The Sharks survived that penalty, and followed it up with a foray into Panthers territory, but almost eight minutes in to the period, the Sharks didn’t have a shot on goal, while the Panthers had six. The Sharks got their first shot at 12:08 of the period, from John McCarthy.
The Sharks were back on the penalty kill at 9:12, when Bracken Kearns was called for high-sticking. The Panthers’ power play was more dangerous this time, registering several shots in the first minute.
The Panthers lost the last 15 seconds of their power play to a high stick of their own, a questionable call on Scottie Upshall. The Sharks didn’t waste a lot of time starting their attack, but the Panthers cleared the puck and attacked short-handed in the first minute of the Sharks’ man advantage.
The last 30 seconds of the power play showed more urgency from San Jose but didn’t produce. Upshall gave them another chance less than three minutes later, with a hooking call. This call was less dubious as he hooked his stick securely around Sharks defenseman Justin Braun.
Upshall sat in the box for the full two minutes, as the Sharks’ power play did not score.
As the period wound down, with the game still scoreless, Stalock had a close call with Jonathan Huberdeau right up in his lap. After a brief scuffle along the boards, Joe Pavelski and Brent Burns got control of the puck and sent it up ice, where Joe Thornton was making a break. With Florida’s Mike Weaver and Dmitry Kulikov chasing him, Thornton pulled away and lifted the puck gently over Thomas to break the zero-zero tie. Assists went to Burns and Pavelski.
Early in the second period, Matt Nieto tried that. The breakaway was less surprising sice Nieto is known for his speed, but he tried to go five hole. Tim Thomas wasn’t likely to let the rookie get the better of him so soon after Thornton had beaten him. Thomas is notorious for luring players into shooting five hole, and disappointing them. A quick study, Nieto wouldn’t make the same mistake twice.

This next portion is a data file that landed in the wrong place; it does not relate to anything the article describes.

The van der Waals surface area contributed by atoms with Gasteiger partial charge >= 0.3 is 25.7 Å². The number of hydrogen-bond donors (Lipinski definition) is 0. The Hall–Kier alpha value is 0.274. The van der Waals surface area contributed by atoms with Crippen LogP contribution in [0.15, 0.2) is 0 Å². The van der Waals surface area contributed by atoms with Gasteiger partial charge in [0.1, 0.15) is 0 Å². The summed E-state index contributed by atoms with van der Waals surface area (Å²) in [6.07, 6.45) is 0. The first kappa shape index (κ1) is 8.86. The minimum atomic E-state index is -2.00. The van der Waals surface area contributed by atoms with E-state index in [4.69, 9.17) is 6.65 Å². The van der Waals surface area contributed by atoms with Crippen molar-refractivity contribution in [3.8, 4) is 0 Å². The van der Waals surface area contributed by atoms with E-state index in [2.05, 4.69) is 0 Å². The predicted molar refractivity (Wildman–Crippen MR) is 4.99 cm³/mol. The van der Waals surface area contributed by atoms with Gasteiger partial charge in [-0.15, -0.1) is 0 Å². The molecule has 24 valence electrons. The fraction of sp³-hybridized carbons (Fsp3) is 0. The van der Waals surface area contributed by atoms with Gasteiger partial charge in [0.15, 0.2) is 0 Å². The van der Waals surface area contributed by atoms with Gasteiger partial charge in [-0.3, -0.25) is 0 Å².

Back in the Sharks’ zone, Dan Boyle made the curious decision to put his stick shaft down on the ice to prevent a pass from getting to Upshall in front of the net. That didn’t work at all, and cost him seconds to get back in position. Nieto was all over Upshall, which gave Stalock just barely enough time to get a leg back across the crease and block the shot.
Tim Kennedy went the other way after that, where he drove the net and took an awkward-looking shot. Patrick Marleau and Matt Nieto were in hot pursuit and when the rebound popped out with Tim Thomas off balance, Nieto was able to get a quick shot over the Florida goalie. Assists went to Kennedy and Marleau.
Seven minutes later, the Sharks took a 3-0 lead when Pavelski took advantage of Thomas’s aggressive style. Thomas came out of the paint to cut down the options for Brad Stuart as he took a shot from the blue line. Brent Burns tipped that shot, but Thomas blocked it. Unfortunately for Thomas, Pavelski was there too, almost behind him, to pick up the rebound and knock it in. Assists initially went to Stuart and Braun, but were changed to Burns and Stuart, confirming the tip.
The Sharks outshot the Panthers in that final period 11-5, and 39-24 in the game.
The Sharks will play their next game on Saturday at 11am Pacific Time, in Tampa Bay against the Lightning.
Martin Havat came off of the injured reserve list Thursday but did not play. Scott Hannan went on the list with what is likely a head injury, but is still described as only “upper body.” Logan Couture, Tomas Hertl, Raffi Torres and Adam Burish remain on the injured list.